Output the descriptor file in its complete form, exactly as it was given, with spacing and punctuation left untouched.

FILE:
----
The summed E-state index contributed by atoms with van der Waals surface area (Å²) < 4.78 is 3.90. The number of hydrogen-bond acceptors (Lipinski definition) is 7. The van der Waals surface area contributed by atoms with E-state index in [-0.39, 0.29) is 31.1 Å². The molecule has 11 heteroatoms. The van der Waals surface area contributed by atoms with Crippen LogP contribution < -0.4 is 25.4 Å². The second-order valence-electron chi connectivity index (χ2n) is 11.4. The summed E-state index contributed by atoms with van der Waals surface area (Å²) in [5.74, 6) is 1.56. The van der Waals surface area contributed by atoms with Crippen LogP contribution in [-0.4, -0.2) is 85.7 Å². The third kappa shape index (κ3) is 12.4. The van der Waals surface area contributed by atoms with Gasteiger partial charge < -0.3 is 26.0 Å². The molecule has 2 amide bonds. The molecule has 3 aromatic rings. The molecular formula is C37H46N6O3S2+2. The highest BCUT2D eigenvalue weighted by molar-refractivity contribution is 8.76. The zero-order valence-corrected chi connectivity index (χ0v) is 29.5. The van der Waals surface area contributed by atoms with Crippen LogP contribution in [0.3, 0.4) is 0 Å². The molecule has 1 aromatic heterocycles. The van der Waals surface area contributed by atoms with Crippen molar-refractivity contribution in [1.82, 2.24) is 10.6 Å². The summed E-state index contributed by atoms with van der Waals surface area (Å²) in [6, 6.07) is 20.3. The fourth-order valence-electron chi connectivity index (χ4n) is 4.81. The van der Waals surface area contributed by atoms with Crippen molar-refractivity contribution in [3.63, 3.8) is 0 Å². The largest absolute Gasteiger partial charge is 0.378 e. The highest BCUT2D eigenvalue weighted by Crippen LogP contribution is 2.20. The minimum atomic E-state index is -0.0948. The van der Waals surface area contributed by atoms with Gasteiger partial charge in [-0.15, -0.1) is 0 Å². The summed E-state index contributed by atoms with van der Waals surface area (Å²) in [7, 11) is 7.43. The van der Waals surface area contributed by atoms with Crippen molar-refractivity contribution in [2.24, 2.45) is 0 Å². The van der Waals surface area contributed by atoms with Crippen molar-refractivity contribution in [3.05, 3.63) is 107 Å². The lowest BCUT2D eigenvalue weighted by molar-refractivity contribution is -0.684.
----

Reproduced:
The summed E-state index contributed by atoms with van der Waals surface area (Å²) < 4.78 is 3.90. The number of hydrogen-bond acceptors (Lipinski definition) is 7. The van der Waals surface area contributed by atoms with E-state index in [-0.39, 0.29) is 31.1 Å². The molecule has 11 heteroatoms. The van der Waals surface area contributed by atoms with Crippen LogP contribution < -0.4 is 25.4 Å². The second-order valence-electron chi connectivity index (χ2n) is 11.4. The summed E-state index contributed by atoms with van der Waals surface area (Å²) in [5.74, 6) is 1.56. The van der Waals surface area contributed by atoms with Crippen LogP contribution in [-0.4, -0.2) is 85.7 Å². The third kappa shape index (κ3) is 12.4. The van der Waals surface area contributed by atoms with Gasteiger partial charge < -0.3 is 26.0 Å². The molecule has 2 amide bonds. The molecule has 3 aromatic rings. The molecular formula is C37H46N6O3S2+2. The highest BCUT2D eigenvalue weighted by molar-refractivity contribution is 8.76. The zero-order valence-corrected chi connectivity index (χ0v) is 29.5. The van der Waals surface area contributed by atoms with Crippen LogP contribution in [0.3, 0.4) is 0 Å². The molecule has 1 aromatic heterocycles. The van der Waals surface area contributed by atoms with Crippen molar-refractivity contribution in [1.82, 2.24) is 10.6 Å². The summed E-state index contributed by atoms with van der Waals surface area (Å²) in [6, 6.07) is 20.3. The fourth-order valence-electron chi connectivity index (χ4n) is 4.81. The van der Waals surface area contributed by atoms with Crippen molar-refractivity contribution in [3.63, 3.8) is 0 Å². The largest absolute Gasteiger partial charge is 0.378 e. The highest BCUT2D eigenvalue weighted by Crippen LogP contribution is 2.20. The minimum atomic E-state index is -0.0948. The van der Waals surface area contributed by atoms with Gasteiger partial charge in [-0.15, -0.1) is 0 Å². The summed E-state index contributed by atoms with van der Waals surface area (Å²) in [7, 11) is 7.43. The van der Waals surface area contributed by atoms with Crippen molar-refractivity contribution in [2.24, 2.45) is 0 Å². The van der Waals surface area contributed by atoms with Crippen molar-refractivity contribution in [3.05, 3.63) is 107 Å². The lowest BCUT2D eigenvalue weighted by molar-refractivity contribution is -0.684.